If we believed that God can and does call us to a life of dependence on Him, would we not also believe He calls us to a life of interdependence with each other? As the body of Christ, are we not one flesh who mourns and rejoices and each has a vital function?
There was a time not so long ago when I felt the world was crashing down around me. My mom had broken her back and I was her sole care-taker, there were family issues and financial stresses, and I was so exhausted both physically and emotionally I wasn’t sure how I would survive my days. It felt like the world had gone cold and although I trusted that God would see us through, the actual battle to believe it was enormous.
I needed to know that God was close. That Jesus wasn’t far removed but instead cared that I couldn’t go grocery shopping without leaving my mom. A God who understood that medical bills and prescriptions are costly and sometimes the paycheck doesn’t stretch far enough. I needed a God who got that homeschooling on a few hours of sleep was overwhelming and sometimes everyone’s needs were too much for me to juggle.
I knew God was close in theory but God’s people were the ones that helped demonstrate it.
They brought dinners, they sent a gift card for groceries right when we needed it most, they took my kids to the park for me to get a break. One of my mom’s friends covered my doctor’s fee and prescriptions so that I would be better equipped to care for my mom during a time when I was really struggling mentally. She saw a need she could meet and she did. God’s people were the ones who lifted us in prayer, who sat with me through the tears, who reached out to say, “How can we meet you in this?”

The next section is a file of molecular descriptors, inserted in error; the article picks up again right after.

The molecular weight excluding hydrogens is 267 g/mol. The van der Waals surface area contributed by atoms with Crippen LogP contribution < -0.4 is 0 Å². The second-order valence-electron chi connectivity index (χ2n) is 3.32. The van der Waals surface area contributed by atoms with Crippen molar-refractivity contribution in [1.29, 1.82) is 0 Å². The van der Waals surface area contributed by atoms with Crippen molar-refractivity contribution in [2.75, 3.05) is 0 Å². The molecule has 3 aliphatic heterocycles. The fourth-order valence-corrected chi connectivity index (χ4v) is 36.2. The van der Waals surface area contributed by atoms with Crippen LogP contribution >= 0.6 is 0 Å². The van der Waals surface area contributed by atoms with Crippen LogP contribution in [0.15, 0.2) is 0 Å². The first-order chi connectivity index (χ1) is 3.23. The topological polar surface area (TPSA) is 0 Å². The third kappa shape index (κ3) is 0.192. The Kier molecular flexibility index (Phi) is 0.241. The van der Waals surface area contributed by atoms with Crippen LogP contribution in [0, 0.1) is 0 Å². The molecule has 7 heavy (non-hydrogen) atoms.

I was sharing this experience with a friend recently and she said, “That’s surprising.” I knew what she meant because for many, that hasn’t been their experience in the church. Many people I know, who have great need, have been met with pats on the back and hasty verses shot at them about trusting in God for provision. Many have had tons of offers for prayer but not one dollar towards helping them out in a difficult situation.
I know this might get some pushback and so I hope you hear my heart when I say, sometimes we need to do more than offer to pray. Not because prayer isn’t powerful or necessary, because it is. But sometimes after we’ve prayed, God is asking us to move. To invest more than our words, to invest our time, our energy, our money, our gifts, and our presence. He’s calling us to gather round and push in close, not just to Him but to each other. Sometimes we’re the answer to someone’s prayers.
I had friends who saw me broken and unable to walk and who came with willing hands to lift the corners of my mat and bear my burdens. Who didn’t just see the obstacles ahead and say, “Well don’t worry, Jesus is up ahead, even though you can’t see Him, and everything will be fine,” but who instead bore me on their shoulders and made a way to place me at Jesus’ feet. They were a tangible touch in an unfeeling world and they showed me Jesus when they said, “I’m here with you,” and meant it.
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Just then, some men came carrying a paralyzed man on a mat. They tried to bring him inside to set him before Jesus, but they could not find a way through the crowd. So they went up on the roof and lowered him on his mat through the tiles into the middle of the crowd, right in front of Jesus. (Luke 5:18-19)